The Chancellors (1): Herbert Asquith

asquithThe first part of a series: the chancellors from Asquith to Clarke.

The first is Hebert Asquith.

Herbert Asquith, 1905-08

Liberal (under Campbell-Bannerman)

Asquith was from a Victorian middle class background. It was also one that was marked by tragedy: two of his sisters died early, and his brother suffered a sports injury which stunted his growth; his father died when he was eight, from an intestine twisted while playing cricket; his mother was an invalid, with a heart condition and frequent bronchitis. His family were Congregationalists. He attended the City of London school, and Balliol, Oxford: he won a first and two brilliant scholarships, and remained a passionate Oxford man all his life. He became a successful barrister, before entering politics and making a splash. As such, he was home secretary in Gladstone’s last government. By the time of his second marriage, to the formidable Margot, the witnesses were Gladstone, Rosebery and Balfour: past, current and future prime ministers. By the time the Liberals returned to power in 1905, Asquith was very much Campbell-Bannerman’s number two and heir apparent. Thus, the Treasury made sense.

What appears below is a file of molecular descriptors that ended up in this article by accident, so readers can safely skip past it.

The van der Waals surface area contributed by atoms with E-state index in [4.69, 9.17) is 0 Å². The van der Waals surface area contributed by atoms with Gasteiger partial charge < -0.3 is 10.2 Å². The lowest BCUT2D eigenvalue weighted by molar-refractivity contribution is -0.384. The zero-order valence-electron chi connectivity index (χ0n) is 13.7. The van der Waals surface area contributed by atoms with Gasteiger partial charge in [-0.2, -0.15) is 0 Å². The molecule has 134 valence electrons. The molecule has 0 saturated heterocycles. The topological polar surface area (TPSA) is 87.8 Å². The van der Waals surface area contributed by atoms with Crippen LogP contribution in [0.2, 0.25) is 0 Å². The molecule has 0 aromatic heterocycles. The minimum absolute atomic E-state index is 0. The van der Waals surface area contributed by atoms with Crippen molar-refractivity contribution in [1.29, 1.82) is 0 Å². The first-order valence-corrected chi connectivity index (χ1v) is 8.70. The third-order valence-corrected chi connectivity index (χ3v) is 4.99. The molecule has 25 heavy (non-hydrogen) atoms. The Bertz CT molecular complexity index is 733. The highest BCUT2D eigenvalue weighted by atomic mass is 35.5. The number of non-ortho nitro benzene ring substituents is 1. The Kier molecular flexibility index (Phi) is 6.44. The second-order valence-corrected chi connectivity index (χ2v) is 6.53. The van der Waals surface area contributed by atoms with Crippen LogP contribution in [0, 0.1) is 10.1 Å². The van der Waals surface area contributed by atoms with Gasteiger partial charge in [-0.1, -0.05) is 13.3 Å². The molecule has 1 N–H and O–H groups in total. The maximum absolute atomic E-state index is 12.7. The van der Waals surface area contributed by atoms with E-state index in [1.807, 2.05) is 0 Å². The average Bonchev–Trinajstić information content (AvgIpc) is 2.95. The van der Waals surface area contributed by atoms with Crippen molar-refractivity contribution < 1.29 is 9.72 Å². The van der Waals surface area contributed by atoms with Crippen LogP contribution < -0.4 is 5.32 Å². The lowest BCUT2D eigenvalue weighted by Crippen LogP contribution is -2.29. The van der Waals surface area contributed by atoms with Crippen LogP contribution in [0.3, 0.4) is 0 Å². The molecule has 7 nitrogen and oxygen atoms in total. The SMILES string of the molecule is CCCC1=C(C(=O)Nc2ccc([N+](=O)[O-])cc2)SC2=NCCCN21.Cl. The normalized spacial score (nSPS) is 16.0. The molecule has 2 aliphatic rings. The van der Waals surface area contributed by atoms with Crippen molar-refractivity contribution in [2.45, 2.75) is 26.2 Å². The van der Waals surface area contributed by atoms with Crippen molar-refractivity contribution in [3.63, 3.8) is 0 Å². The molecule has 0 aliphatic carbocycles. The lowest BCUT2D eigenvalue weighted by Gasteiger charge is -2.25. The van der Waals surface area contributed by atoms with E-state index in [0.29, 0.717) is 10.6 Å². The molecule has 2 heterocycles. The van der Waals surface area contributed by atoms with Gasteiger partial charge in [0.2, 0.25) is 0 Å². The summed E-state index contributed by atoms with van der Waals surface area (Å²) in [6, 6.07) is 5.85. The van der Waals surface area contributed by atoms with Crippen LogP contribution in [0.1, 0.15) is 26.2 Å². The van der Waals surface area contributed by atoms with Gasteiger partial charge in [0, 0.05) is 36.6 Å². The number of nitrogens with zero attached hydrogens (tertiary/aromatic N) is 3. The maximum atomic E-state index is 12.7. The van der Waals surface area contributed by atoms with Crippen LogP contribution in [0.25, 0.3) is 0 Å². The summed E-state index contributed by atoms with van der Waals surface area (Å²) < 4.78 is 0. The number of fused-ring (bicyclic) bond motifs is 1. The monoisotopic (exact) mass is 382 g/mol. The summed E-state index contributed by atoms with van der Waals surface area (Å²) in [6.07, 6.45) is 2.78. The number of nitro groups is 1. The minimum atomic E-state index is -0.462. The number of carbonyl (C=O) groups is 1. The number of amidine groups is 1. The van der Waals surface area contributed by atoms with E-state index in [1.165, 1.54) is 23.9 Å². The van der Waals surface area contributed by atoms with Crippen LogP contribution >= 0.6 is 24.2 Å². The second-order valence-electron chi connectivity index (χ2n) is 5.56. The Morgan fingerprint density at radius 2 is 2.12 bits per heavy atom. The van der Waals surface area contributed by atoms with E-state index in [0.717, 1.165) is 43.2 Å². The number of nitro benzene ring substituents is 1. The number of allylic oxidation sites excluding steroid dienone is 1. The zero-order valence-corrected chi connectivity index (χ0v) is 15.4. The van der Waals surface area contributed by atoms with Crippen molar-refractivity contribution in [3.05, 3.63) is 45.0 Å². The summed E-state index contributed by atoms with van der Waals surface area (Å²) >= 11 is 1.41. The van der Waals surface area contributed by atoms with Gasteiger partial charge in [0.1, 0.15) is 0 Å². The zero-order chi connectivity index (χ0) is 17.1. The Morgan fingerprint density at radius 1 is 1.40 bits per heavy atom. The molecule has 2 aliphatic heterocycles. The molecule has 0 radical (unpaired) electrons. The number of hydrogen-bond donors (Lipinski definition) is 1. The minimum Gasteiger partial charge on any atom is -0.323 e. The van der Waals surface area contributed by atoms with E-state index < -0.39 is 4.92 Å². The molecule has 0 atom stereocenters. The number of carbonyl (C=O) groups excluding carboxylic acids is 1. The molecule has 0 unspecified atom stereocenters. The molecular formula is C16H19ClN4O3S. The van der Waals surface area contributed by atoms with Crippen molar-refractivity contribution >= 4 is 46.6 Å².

At the Treasury, Asquith paved the way for Lloyd George’s reforms, and his own way to number ten. As such, he held the office at a time when it was to be transformed in importance: Asquith began that process. He initiated one major reform, the Old Age Pension Act, 1908. In particular, the pension was paid for out of general taxation, setting an important precedent for welfare reform for the rest of the century. The Asquiths never moved into number 11, it being too small for his family; he also bought a house adjacent to Muirfield, where he played golf with the Tory leader Balfour, who also had a house nearby. He continued to find time for long dinners and games of cards, for conversations with women, and drink (his drinking was beginning to be talked about). After suffering two heart attacks, Campbell-Bannerman finally resigned in April 1908. Asquith was the certain successor (travelling incognito to kiss hands with Edward VIII in Biarritz).

Asquith was one of ten chancellors since 1900 to have gone on to be prime minister (one of twelve to go on to be party leader), and one of six to go direct from number 11 to number ten (seven directly to the party leadership). He is also one of only three men to have been chancellor, home secretary and prime minister (one of ten to have been at both the Treasury and Home Office). His time at the Treasury was inevitably overshadowed by his eight years at number ten, but he remains one of the more important chancellors, for pensions if nothing else.

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